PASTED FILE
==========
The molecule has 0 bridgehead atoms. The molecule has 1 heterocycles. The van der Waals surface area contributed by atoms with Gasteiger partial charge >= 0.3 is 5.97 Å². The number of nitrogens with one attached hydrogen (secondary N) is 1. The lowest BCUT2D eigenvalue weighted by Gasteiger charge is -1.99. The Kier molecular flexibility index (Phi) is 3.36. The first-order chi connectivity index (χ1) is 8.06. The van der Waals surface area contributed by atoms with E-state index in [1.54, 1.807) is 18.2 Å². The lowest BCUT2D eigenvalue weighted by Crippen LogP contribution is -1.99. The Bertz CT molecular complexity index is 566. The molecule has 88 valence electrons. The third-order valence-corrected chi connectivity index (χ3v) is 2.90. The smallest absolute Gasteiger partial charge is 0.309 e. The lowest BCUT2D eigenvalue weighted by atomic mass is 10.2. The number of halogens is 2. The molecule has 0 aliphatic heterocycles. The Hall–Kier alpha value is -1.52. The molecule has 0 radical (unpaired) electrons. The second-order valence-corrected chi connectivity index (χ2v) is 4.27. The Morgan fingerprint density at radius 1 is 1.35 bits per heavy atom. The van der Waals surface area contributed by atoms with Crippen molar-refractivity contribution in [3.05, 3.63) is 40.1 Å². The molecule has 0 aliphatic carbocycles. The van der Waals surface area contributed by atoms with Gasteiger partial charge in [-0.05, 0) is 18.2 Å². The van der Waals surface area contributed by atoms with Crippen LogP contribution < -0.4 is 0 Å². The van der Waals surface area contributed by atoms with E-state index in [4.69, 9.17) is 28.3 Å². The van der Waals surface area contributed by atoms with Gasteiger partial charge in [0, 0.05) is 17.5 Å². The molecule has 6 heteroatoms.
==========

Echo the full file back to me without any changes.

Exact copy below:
The molecule has 0 bridgehead atoms. The molecule has 1 heterocycles. The van der Waals surface area contributed by atoms with Gasteiger partial charge >= 0.3 is 5.97 Å². The number of nitrogens with one attached hydrogen (secondary N) is 1. The lowest BCUT2D eigenvalue weighted by Gasteiger charge is -1.99. The Kier molecular flexibility index (Phi) is 3.36. The first-order chi connectivity index (χ1) is 8.06. The van der Waals surface area contributed by atoms with E-state index in [1.54, 1.807) is 18.2 Å². The lowest BCUT2D eigenvalue weighted by Crippen LogP contribution is -1.99. The Bertz CT molecular complexity index is 566. The molecule has 88 valence electrons. The third-order valence-corrected chi connectivity index (χ3v) is 2.90. The smallest absolute Gasteiger partial charge is 0.309 e. The lowest BCUT2D eigenvalue weighted by atomic mass is 10.2. The number of halogens is 2. The molecule has 0 aliphatic heterocycles. The Hall–Kier alpha value is -1.52. The molecule has 0 radical (unpaired) electrons. The second-order valence-corrected chi connectivity index (χ2v) is 4.27. The Morgan fingerprint density at radius 1 is 1.35 bits per heavy atom. The van der Waals surface area contributed by atoms with Crippen molar-refractivity contribution in [3.05, 3.63) is 40.1 Å². The molecule has 0 aliphatic carbocycles. The van der Waals surface area contributed by atoms with Gasteiger partial charge in [-0.05, 0) is 18.2 Å². The van der Waals surface area contributed by atoms with Crippen LogP contribution < -0.4 is 0 Å². The van der Waals surface area contributed by atoms with E-state index in [4.69, 9.17) is 28.3 Å². The van der Waals surface area contributed by atoms with Gasteiger partial charge in [0, 0.05) is 17.5 Å². The molecule has 6 heteroatoms.